A bottle of coconut oil next to a coconut on a wooden table.
Africa Studio/Shutterstock.com

On the other hand, we have saturated fats. Often criticized and labeled as “bad,” recent studies have shown how there’s no association with higher risks for stroke and coronary heart disease, and how eating them in moderation really brings no harm.

Saturated fats are naturally present in some foods such as coconut oil, palm oil, and most animal sources, but it’s their addition to many processed foods that are causing the overall concern.

The biggest issue with cutting back on saturated fats comes from the dieting perspective where those who do it often reach for more refined carbohydrates and therefore increase inflammation and potentially make the situation even worse. The right recommendation and approach should be to cut back on saturated fats and increase your consumption of polyunsaturated fats.

Extra virgin olive oil

The best cooking oil to include in your diet.

Trans Fats

A buffet of fast foods on a wooden table.
JeniFoto/Shutterstock.com

The actual “bad fats” you should definitely limit or, if possible, avoid in your diet are trans fats. They are made by hydrogenation or heating liquid vegetable oils with hydrogen as an agent and catalyst. Studies show they significantly increase bad LDL cholesterol levels and triglycerides, increase inflammation throughout the body, weaken your immune system, and have negative effects on your insulin levels.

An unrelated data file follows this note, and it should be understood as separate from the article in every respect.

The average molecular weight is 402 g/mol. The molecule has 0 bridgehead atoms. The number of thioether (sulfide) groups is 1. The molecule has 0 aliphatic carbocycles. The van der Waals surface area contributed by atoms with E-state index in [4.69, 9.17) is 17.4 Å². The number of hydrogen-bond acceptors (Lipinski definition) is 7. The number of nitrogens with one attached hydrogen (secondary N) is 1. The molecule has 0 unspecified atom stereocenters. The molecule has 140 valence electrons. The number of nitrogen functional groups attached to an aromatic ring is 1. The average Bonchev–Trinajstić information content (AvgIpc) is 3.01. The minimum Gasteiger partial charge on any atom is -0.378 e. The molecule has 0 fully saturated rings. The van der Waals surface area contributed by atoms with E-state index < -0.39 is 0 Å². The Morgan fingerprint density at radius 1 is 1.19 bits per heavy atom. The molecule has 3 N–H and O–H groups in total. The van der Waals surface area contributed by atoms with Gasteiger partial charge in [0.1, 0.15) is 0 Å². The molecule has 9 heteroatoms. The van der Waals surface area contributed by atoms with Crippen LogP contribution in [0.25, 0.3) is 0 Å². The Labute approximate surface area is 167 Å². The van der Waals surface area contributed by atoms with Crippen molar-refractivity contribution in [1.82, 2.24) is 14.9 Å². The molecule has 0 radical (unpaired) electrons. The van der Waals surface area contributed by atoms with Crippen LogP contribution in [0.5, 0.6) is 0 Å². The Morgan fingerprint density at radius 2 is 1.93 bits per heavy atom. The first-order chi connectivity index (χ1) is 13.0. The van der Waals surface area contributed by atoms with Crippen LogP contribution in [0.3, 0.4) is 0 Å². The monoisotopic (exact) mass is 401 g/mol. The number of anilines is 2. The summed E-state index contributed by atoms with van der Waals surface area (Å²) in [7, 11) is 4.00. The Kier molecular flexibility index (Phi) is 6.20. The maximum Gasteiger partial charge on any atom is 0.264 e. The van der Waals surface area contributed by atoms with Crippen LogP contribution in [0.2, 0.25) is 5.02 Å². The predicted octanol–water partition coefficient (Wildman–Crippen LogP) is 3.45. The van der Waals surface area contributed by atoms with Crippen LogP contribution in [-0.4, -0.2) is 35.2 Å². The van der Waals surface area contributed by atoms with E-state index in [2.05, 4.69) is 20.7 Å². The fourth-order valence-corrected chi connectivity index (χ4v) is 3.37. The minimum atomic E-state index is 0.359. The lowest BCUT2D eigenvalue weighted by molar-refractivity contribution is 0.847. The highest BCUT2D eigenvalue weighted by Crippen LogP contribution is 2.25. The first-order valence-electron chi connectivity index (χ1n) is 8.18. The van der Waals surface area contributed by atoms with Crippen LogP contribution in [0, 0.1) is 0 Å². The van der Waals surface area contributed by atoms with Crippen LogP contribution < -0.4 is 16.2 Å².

They are naturally present in some animal foods, but they’re mostly used in ultra-processed foods as they make the perfect environment for frying, increasing shelf-life and stability, as well as preventing foods from going bad.

They are the reason “reading labels” is always the most important thing before you choose to make your purchase, as limiting their intake to a bare minimum is the best nutrition advice you can implement into your diet.

Flaxseed oil

One of the greatest sources of omega=3 fatty acids.

How to Include More Healthy Fats in Your Diet?

Woman eating a plate of grilled salmon on a bed of vegetables.
Ground Picture

The best way to start eating more healthy fats is by taking a screenshot of your current eating habits and analyzing the types of foods you’re predominantly having throughout the day. Healthy fats exist in a variety of foods, but here are some of the best tips for ensuring you reap the benefits they provide:

  • Eat more wild fish and seafood
  • Snack on nuts and seeds
  • Increase your consumption of olive oil and flaxseed oil
  • Increase your intake of green leafy vegetables
  • Limit your consumption of meat and other land animal products
  • Avoid or limit trans fats in your diet
  • Add an omega-3 supplement

Omega 3 supplement

Add more polyunsaturated fats into your diet.


Healthy fats are important for optimal health and longevity, and following low-fat and no-fat diets can only cause you harm long term. If you’re interested in learning more about fad diets and trends you are better off without, check out why most detox diets are not the best dietary choice.

Karla Tafra Karla Tafra
Karla is a certified yoga teacher, nutritionist, content creator and an overall wellness coach with over 10 years of international experience in teaching, writing, coaching, and helping others transform their lives. From Croatia to Spain and now, the US, she calls Seattle her new home where she lives and works with her husband. Read Full Bio »